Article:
Social capital and social support: Is social media helping to support you when you’re stressed? Are you building reciprocal relationships with other individuals through your social networks, though both weak and strong ties? If you feel like the answers to those questions are yes, you’re on the right track toward flourishing online. Studies have found that this is completely possible: For example, German Neubaum and his colleagues found in a 2014 paper that social media produces short-term positive emotions and offers social support through rapid emotional relief after crises. Two larger systematic reviews, one focused on breast cancer patients and another examining general social support, found that social media use can increase social connectedness and reduce feelings of loneliness and isolation.

Identity and mastery: Are you using social media in a way that allows you to express yourself and develop a sense of identity? Are you using it to learn new skills or improve existing ones? If so, you are on the path to flourishing. Research has found that using social media to express oneself can lead to greater self-esteem, and that learning through social media can lead to increased feelings of mastery and competence.

In addition to these broad domains, there are several specific strategies that can help individuals optimize their social media use for well-being:

  • Curate your social media feeds: Pay attention to the accounts you follow and the content you consume. Unfollow accounts that make you feel bad about yourself or your life, and seek out accounts that inspire and uplift you.
  • Engage in active, rather than passive, social media use: Instead of mindlessly scrolling through your feeds, actively engage with others by commenting on posts, sharing your own content, and participating in online communities.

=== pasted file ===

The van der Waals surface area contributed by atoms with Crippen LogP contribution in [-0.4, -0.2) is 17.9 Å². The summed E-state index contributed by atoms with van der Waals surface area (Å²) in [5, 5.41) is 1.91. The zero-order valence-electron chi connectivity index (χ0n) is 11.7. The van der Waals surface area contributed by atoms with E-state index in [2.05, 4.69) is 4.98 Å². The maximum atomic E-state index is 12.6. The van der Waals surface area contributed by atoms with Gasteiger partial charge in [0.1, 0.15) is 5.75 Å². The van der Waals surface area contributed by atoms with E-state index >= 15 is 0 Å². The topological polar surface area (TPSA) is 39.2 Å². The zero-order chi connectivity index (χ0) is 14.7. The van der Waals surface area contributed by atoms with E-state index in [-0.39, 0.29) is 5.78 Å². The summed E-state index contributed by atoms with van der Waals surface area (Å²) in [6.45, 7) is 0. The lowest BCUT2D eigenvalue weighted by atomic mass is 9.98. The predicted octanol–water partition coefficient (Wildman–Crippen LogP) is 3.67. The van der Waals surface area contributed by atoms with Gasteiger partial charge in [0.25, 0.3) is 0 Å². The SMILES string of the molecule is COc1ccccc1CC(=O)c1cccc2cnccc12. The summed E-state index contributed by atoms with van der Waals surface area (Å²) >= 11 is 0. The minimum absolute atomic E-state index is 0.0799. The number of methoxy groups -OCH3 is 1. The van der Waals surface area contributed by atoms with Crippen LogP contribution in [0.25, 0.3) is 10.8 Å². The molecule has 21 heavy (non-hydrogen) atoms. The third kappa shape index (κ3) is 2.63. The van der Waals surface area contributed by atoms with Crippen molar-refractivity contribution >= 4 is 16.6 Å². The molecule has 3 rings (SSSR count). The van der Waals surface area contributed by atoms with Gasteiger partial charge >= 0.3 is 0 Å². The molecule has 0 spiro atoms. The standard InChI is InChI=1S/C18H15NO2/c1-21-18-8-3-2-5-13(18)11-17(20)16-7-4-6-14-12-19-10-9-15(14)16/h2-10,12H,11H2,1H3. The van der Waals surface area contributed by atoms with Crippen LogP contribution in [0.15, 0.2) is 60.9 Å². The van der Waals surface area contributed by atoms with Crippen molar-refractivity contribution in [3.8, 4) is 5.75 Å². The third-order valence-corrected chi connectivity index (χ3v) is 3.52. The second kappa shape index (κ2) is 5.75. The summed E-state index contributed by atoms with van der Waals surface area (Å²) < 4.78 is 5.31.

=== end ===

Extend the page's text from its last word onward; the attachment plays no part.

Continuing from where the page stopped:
• Set boundaries: Establish limits on your social media use to prevent it from taking over your life. This may involve setting specific times of day for checking social media or taking breaks from it altogether.
  • Use social media to connect with others: Instead of using social media as a substitute for real-life interactions, use it as a tool for staying in touch with friends and family who live far away or for connecting with new people who share your interests.
  • Practice digital detoxes: Take regular breaks from social media to allow yourself time to recharge and focus on other aspects of your life.

In conclusion, social media can be a double-edged sword when it comes to well-being. While it can contribute to negative outcomes like anxiety and depression, it can also be a powerful tool for building social capital, expressing oneself, and learning new skills. By being intentional about our social media use and following strategies like curating our feeds and setting boundaries, we can optimize our social media engagement for well-being and flourishing.

#buttons=(Accept !) #days=(20)

Our website uses cookies to enhance your experience. Learn More
Accept !